Droid X Pokes iPhone 4

Here’s the poke by Droid X:

Introducing the DROID X by MOTOROLA, the ultimate smart phone. Its screen is gigantic. Its capacity is huge. Every experience from messaging to movies is larger than life. It can even connect with your HD TV so you can share little things with large audiences. And most importantly, it comes with a double antenna design. The kind that allows you to hold the phone any way you like and use it just about anywhere to make crystal clear calls. You have a voice. And you deserve to be heard.

Apple, your turn.

LaCie IamaKey, CooKey, WhisKey Win 2010 IDEA Gold Award

LaCie’s IamaKey, CooKey and WhisKey. Great names and greater designs, by 5.5 designers. The best designs have little design. These USB flash drives are almost always carried on a key chain, but before the 5.5 designers-designed LaCie USB keys it didn’t click. Now it does and it’s brilliant!

The folks making decisions for the International Design Excellence Awards (IDEA), sponsored by the Industrial Designers Society of America (IDSA) and Fast Company magazine, think likewise and gave the Gold Award. Only 38 receive the Gold, out of 405 finalists. Check out fastcodesign.com for more cool designs from 2010 IDEA.

LaCie’s USB keys are not just pretty on the outside; they are made of aluminum, is water resistant and scratch resistant. Kind of like a real key. They are quite affordable starting at US$19.99 for 4GB at LaCie.com (US).

Uninstalling Safari Adobe Flash Player 10.1 Plugin

The Adobe Flash Player 10.1 plugin for Safari kept crashing so I have uninstalled it. Let me tell you my story.

Unlike most people my default and only browser is Safari 5.0. I like my MBP system to be simple and clutter free. Safari allows me to get rid of almost everything and just have three icons, an address bar and the search bar. That’s it. Clean and simple. The rest of the functions I toggle with keystrokes; it only took about ten minutes to figure out most of them. Safari is generally quite fast and renders DisplayBlog very well, just the way I like it. Yes, I should test how my blog looks on different browsers and I do, just not on my MBP.

For quite some time Safari has been rock-solid but like almost all software there are times when it has problems. The main symptom is that the beach ball starts to spin and doesn’t stop for a while. And when it stops, almost always there’s a nice little dialog box telling me: “Flash Player (Safari Internet plug-in) quit unexpectedly.” Unfortunately, these dialog boxes aren’t completely unexpected. After upgrading to Flash Player 10.1 I expected better performance, but more importantly less plugin crashes. Here’s what Adobe promises:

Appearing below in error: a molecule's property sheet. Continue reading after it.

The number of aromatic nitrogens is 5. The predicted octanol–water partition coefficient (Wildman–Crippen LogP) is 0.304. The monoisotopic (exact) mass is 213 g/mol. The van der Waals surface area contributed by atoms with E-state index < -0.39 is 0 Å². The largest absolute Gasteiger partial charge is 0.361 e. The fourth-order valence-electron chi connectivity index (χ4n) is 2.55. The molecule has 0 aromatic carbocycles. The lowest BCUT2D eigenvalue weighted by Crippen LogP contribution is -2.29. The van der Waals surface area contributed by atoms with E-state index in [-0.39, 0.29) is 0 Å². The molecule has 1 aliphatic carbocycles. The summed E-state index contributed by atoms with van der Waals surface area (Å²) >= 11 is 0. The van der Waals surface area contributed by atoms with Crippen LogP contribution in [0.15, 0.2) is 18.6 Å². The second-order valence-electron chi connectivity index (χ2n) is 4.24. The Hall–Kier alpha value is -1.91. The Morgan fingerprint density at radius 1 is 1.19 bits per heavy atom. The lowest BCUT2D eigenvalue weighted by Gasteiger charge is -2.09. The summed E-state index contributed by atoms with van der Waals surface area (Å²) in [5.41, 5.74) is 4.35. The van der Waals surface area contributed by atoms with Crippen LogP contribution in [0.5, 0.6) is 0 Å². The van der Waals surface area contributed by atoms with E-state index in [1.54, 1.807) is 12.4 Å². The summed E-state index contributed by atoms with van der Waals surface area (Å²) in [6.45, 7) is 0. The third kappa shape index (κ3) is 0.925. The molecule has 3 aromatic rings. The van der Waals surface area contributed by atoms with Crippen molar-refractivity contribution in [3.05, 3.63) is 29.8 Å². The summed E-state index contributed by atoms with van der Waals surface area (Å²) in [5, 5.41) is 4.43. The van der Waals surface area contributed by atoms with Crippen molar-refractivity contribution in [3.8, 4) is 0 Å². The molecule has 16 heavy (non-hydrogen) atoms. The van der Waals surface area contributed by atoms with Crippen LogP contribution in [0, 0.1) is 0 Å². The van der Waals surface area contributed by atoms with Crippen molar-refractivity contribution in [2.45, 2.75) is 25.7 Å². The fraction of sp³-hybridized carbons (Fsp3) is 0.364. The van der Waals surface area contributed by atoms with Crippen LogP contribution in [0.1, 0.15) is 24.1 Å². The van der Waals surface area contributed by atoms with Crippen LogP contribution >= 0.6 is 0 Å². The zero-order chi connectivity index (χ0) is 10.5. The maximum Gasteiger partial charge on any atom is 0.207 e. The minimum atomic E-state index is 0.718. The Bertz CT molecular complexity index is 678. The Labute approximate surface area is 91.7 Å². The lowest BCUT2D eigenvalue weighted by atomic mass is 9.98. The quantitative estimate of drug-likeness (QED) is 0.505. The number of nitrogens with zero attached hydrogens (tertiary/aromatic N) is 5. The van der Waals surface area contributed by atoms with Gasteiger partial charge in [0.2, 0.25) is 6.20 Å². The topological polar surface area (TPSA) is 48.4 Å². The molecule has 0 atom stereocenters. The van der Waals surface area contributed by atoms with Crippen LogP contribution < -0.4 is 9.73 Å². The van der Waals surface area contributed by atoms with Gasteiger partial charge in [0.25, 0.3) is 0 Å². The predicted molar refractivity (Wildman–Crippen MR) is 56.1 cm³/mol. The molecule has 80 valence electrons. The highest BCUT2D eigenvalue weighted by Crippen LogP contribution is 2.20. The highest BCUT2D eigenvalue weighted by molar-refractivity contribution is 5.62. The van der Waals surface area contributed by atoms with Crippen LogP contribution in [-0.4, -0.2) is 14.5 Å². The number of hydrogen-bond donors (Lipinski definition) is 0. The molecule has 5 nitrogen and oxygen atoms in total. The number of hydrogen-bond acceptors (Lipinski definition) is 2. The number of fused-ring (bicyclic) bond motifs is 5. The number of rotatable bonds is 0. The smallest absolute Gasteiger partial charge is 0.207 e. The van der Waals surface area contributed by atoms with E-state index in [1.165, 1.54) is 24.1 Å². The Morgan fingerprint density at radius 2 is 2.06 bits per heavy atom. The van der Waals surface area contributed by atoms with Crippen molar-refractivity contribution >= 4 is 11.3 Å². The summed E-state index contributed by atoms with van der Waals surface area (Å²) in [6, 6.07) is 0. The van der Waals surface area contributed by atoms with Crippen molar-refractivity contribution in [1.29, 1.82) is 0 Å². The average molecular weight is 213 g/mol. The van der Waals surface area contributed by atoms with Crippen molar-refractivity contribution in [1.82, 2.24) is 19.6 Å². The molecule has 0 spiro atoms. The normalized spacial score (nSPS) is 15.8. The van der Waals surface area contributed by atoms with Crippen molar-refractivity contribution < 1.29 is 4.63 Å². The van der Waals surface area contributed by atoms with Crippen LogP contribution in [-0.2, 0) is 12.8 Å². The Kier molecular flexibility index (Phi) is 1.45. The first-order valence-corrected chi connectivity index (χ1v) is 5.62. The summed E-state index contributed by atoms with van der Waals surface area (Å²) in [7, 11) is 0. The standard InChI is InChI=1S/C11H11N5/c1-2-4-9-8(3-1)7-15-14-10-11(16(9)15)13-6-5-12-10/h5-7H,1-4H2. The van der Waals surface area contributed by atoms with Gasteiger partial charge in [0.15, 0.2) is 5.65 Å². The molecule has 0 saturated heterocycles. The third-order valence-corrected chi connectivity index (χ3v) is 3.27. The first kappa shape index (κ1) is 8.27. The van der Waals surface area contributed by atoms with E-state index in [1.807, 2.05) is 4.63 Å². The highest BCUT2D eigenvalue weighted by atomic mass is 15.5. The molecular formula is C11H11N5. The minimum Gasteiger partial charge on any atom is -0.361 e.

Adobe Flash Player 10.1 is the first runtime release of the Open Screen Project that enables uncompromised Web browsing of expressive applications, content and video across devices. With support for a broad range of mobile devices, including smartphones, netbooks, smartbooks and other Internet-connected devices, Flash Player 10.1 allows your content to reach your customers wherever they are.

When it works. And recently I’ve been getting increasingly frustrated each time the Flash player plugin crashes. I use Flash for one main purpose: Google Analytics. I don’t watch Hulu. I sign on YouTube’s HTML5 version so no problems there. I’ve stopped playing all of Facebook’s time-sucking Flash games. I do see a lot of sites using Flash though. Just as a side note: the most silly ones are small Flash snippets that are used instead of text. And I have to click it just to see what it says. Ridiculous.

I don’t think Steve Jobs was exaggerating in his Thoughts on Flash article:

Symantec recently highlighted Flash for having one of the worst security records in 2009. We also know first hand that Flash is the number one reason Macs crash. We have been working with Adobe to fix these problems, but they have persisted for several years now.